Cosmetic dentistry is a wonderful way to improve the appearance of your smile. It encompasses many different dental procedures, and one of the most popular is porcelain veneers. If you are thinking about investing in cosmetic dental work, this blog will help you understand what you need to know about veneers.
What is a Veneer?
The word “veneer” simply means a covering. Outside of dentistry, the most common usage of “veneer” is in cabinet making to describe a covering or laminate of wood over a substructure of some other material. The goal of the veneer is to change the appearance. In dentistry, a veneer can be porcelain or tooth-colored filling material called composite. A veneer covers the visible portion of a tooth only, which consists of the side facing the lips and cheeks and a small section of the biting surface.
Veneers can be as thin as a contact lens or a few millimeters in thickness. We determine the necessary thickness of a veneer by the level of change we want to produce. We can accomplish minor changes with super thin veneers, and we need thicker veneers in order to make large changes. The thickness of veneers also determines how much enamel we remove to create space for the porcelain or composite.
What Improvements can Veneers Make in a Smile?
Veneers can do almost anything except replace a missing tooth! There are very few limitations on veneers. As we just said, we cannot replace a missing tooth with veneers. In addition, we cannot create the appearance of straight teeth with veneers when the underlying teeth have severe crowding. We cannot rebuild teeth that have severe breakdown from large cavities either.
We use quotation marks in some of the headings below because while we are not technically whitening or straightening the teeth, the veneers will create a whiter or straighter appearance.
Because they cover the visible surface of teeth with a new material, we can choose what shade (color) the new smile will be. This means veneers can create a permanently white smile. We say “permanent” because the highly glaze surface of a porcelain veneer will not collect stains from coffee, tea and red wine the way that natural teeth will.
By covering the underlying teeth with veneers, we are able to cover up minor crowding or small gaps between the teeth. This gives the appearance of straightening the teeth, even though we are not actually moving any of them.
Changing the Shape and Size of Teeth
Veneers are a wonderful treatment for someone who does not like the shape and/or size of the teeth. With veneers, we can reshape and recreate teeth that fit your idea of a beautiful smile. There is a wide variety of what people consider the most attractive shape and size of teeth. What may meet one person’s cosmetic criteria would be unattractive to another. This is the beauty of veneers: we can create any shape you prefer!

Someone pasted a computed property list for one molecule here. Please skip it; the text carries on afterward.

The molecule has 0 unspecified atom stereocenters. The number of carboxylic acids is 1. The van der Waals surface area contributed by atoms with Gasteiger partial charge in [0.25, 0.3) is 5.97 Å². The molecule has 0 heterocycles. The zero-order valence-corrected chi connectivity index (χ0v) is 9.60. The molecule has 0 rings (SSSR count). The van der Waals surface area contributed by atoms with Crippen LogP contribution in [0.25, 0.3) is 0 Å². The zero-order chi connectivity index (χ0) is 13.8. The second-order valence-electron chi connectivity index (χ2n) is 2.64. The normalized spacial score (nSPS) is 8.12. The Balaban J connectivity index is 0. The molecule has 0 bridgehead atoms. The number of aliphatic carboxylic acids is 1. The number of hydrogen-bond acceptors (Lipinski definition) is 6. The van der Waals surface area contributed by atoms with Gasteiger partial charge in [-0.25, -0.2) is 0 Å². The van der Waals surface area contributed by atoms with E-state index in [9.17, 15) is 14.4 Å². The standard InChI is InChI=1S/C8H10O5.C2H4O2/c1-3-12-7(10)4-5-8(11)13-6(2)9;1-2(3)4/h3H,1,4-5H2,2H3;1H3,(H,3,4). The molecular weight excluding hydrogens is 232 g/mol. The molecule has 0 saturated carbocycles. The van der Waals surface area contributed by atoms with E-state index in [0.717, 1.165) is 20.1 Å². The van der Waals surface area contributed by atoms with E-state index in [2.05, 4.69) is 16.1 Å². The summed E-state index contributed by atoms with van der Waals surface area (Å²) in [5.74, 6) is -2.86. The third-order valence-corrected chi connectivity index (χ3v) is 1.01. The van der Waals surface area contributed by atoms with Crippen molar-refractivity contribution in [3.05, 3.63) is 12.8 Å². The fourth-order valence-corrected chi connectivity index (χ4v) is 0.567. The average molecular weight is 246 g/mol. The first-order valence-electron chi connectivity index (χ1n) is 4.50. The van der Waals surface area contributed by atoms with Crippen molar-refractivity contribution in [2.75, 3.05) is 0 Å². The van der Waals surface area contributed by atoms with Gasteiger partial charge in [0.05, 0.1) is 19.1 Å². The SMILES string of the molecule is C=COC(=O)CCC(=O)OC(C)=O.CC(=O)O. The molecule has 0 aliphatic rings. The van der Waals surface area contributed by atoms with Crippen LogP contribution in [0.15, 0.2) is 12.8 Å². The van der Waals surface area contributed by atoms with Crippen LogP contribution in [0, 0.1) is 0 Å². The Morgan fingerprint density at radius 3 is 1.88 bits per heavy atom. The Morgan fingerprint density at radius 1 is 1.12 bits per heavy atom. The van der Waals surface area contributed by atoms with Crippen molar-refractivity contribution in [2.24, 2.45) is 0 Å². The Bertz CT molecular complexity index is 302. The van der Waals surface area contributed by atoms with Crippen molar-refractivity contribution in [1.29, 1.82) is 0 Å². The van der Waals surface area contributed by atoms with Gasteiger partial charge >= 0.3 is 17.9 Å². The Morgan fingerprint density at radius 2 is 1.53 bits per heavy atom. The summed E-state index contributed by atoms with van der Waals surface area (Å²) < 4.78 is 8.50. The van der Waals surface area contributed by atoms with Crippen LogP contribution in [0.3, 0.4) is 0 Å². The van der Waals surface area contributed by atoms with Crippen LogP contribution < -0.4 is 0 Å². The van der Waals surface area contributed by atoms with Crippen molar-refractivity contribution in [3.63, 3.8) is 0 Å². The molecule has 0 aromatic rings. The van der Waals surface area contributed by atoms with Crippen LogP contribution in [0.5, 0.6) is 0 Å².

What are the Risks of Veneers?
Because some types of veneers require removal of a significant amount of enamel, there are risks involved. These are relatively rare in occurrence, and the likelihood of risk is proportional to the amount of enamel removed. (Removing more enamel leads to a higher risk of the complications noted here.)
Removing enamel can lead to tooth sensitivity and an increased risk for cavities. In patients who clench or grind their teeth at night, there is a risk for the veneers cracking, chipping, or de-bonding (falling off the teeth). We always assess the likelihood of these risks in each specific patient so that we can take steps to prevent them from occurring.
What are the Alternatives to Veneers?
There are alternative cosmetic dental treatments on each end of the spectrum, both more conservative and more aggressive. If you desire minor improvements to your smile, you should lean toward the more conservative side. If you need major changes to the teeth in order to create your ideal smile, you may need more aggressive dental treatment.
More Conservative Alternatives
Patients who are happy with the shape, size and position of the teeth should consider starting with teeth whitening. Both over-the-counter and professional teeth whitening products can produce a brighter, whiter smile. Teeth whitening changes the color, only.
Perhaps you like the shape and size of your teeth, but not the crowded configuration or small spaces between the teeth. You can both straighten and whiten misaligned teeth with clear aligner therapy, like Invisalign®. The only cosmetic dilemma this option will not fix is that of teeth with an undesirable shape or size. Sometimes this is not apparent until you straight the teeth. We commonly use Invisalign® as a tool to improve the alignment of teeth before placing veneers to reshape or resize them.
More Aggressive Alternatives
When we say “more aggressive”, that simply means a dental treatment that requires more than just minor enamel removal.
An example of this would be a case in which the teeth you want to change have either active cavities or a large amount of existing dental work. When the dentist cleans out the decay or old fillings, there may not be enough solid tooth structure remaining to support a veneer. If this happens, the tooth requires a crown, which covers the entire exposed tooth rather than just the visible “face” of it.
Another example is a case in which the patient desires to change not only the teeth, but also the gums to create their ideal smile. Reshaping or re-contouring the gums is not a part of the veneer process, and it requires a separate procedure to accomplish the necessary changes.
More Questions about Veneers?
Call today to schedule a cosmetic consultation with our wonderful dentists. We can answer any question you have and give you specific recommendations based on your unique smile goals.